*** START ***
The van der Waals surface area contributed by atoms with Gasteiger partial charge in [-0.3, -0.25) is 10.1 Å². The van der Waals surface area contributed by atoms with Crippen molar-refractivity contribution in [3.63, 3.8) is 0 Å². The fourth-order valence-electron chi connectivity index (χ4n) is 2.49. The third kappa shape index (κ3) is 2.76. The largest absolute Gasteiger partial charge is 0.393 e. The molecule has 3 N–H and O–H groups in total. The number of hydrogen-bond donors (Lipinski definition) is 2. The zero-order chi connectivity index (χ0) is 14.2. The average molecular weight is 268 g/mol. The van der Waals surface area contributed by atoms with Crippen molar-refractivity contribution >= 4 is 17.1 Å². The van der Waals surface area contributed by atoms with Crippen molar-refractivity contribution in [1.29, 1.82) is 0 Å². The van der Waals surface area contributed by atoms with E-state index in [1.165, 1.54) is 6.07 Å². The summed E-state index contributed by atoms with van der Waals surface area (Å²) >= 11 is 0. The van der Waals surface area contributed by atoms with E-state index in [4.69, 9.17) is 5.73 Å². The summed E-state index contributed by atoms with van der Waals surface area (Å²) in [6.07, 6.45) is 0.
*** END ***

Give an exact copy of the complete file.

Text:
The van der Waals surface area contributed by atoms with Gasteiger partial charge in [-0.3, -0.25) is 10.1 Å². The van der Waals surface area contributed by atoms with Crippen molar-refractivity contribution in [3.63, 3.8) is 0 Å². The fourth-order valence-electron chi connectivity index (χ4n) is 2.49. The third kappa shape index (κ3) is 2.76. The largest absolute Gasteiger partial charge is 0.393 e. The molecule has 3 N–H and O–H groups in total. The number of hydrogen-bond donors (Lipinski definition) is 2. The zero-order chi connectivity index (χ0) is 14.2. The average molecular weight is 268 g/mol. The van der Waals surface area contributed by atoms with Crippen molar-refractivity contribution >= 4 is 17.1 Å². The van der Waals surface area contributed by atoms with Crippen molar-refractivity contribution in [1.29, 1.82) is 0 Å². The van der Waals surface area contributed by atoms with E-state index in [1.165, 1.54) is 6.07 Å². The summed E-state index contributed by atoms with van der Waals surface area (Å²) >= 11 is 0. The van der Waals surface area contributed by atoms with E-state index in [4.69, 9.17) is 5.73 Å². The summed E-state index contributed by atoms with van der Waals surface area (Å²) in [6.07, 6.45) is 0.